A long-awaited Prophet, Priest and King in the form of a delicate and defenceless babe.

God would have to be sovereign to do it that way. He’d have to be intricately involved in every detail of every nuance of this story for it to go well. Because a teenage mother whose unplanned pregnancy made her the scourge of her community isn’t exactly the best case scenario for the flourishing of a saviour. Not many of us would choose that path or write that cosmic story.

At the same time the plan is brilliant. Isn’t it?

The weakness of that King revealed God’s upside down Kingdom. It not being one made up of heavy-hitters or high achievers. The lowly, defenceless and diseased would be what this Kingdom consists of. It’s perfect. His little helpless presence is a picture into the wisdom and stature of his Father.

The Son of God putting on flesh and becoming what He created in order to show perfect mercy. Not just mercy. But perfect mercy.

Because only a good Prophet proclaims truth in love, humbly calling the sinner out of the dark and into the light. A good priest mediates for the people with deep understanding of their turmoil within. A good King will lead others by personal sacrifices, not afraid to get in the dirt for the sake of others.

When Christ was born in a manger, it was the beginning of a perfect, blameless and yet acutely challenging life. He’s not a Prophet, Priest or King who doesn’t know and understand our mortal pains and sufferings. He knows them intimately. He’s the best kind of Saviour. The only kind that makes any sense.

The absurdity of it all remains…but for different reasons now. I no longer wonder it happened this way.

Now I’m gripped that He would do it at all. I’m stirred with gratitude for the sacrifice. It’s shocking, not because it’s a strange story, but because our King has come and He’s come for us. For the sick, sad sinner. For me.

Christmas comes each year beaming good hope.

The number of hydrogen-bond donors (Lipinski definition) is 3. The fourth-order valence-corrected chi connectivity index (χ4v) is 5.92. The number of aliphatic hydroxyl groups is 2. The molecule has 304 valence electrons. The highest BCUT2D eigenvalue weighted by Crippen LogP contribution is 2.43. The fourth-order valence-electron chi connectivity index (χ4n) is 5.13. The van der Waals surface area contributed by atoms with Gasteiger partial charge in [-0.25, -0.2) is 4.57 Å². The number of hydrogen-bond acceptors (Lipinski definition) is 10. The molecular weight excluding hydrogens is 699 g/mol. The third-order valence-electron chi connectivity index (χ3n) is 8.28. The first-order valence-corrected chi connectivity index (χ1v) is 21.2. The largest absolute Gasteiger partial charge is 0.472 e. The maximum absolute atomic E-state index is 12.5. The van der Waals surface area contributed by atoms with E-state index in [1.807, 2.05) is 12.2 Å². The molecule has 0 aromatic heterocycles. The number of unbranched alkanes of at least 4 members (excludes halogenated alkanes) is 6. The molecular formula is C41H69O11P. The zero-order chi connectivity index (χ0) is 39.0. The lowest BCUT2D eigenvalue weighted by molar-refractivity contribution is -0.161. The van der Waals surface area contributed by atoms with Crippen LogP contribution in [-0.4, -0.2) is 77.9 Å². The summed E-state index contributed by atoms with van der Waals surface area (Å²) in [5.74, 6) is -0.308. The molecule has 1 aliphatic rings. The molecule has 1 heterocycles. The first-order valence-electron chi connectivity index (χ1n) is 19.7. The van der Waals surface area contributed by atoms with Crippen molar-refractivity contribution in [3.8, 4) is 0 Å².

And not just a good hope for the well, affluent and cheerful. It’s for us. For the ones hurting, lonely and sick with sin. It’s not about perfectly posed smiling faces sitting on Santa’s knee or precisely planned activities. As lovely as all that is. When we pull away all the happy wrapping, Christmas is a day of remembrance. Remembering a cold night in a barn. A night with very little fan-fair and a great deal of looming war.

But this is exactly why we sing. We sing rhythms of remembrance and we ought to sing them with joy over that great hope.

I believe Mary’s song is the best Christmas song of them all. She perfectly express’s all the richness of God’s upside down Kingdom in Christ’s coming. So lets read and remember that an immaculate Prophet, Priest and King came down to us as a baby that first Christmas so long ago.

“My soul magnifies the Lord,
and my spirit rejoices in God my Savior,
for he has looked on the humble estate of his servant.
For behold, from now on all generations will call me blessed;
for he who is mighty has done great things for me,
and holy is his name.
And his mercy is for those who fear him
from generation to generation.
He has shown strength with his arm;
he has scattered the proud in the thoughts of their hearts;
he has brought down the mighty from their thrones
and exalted those of humble estate;
he has filled the hungry with good things,
and the rich he has sent away empty.
He has helped his servant Israel,
in remembrance of his mercy,
as he spoke to our fathers,
to Abraham and to his offspring forever.”

Luke 1:46-55

Merry Christmas!

Posted in Christian Living, Devotional | 1 Comment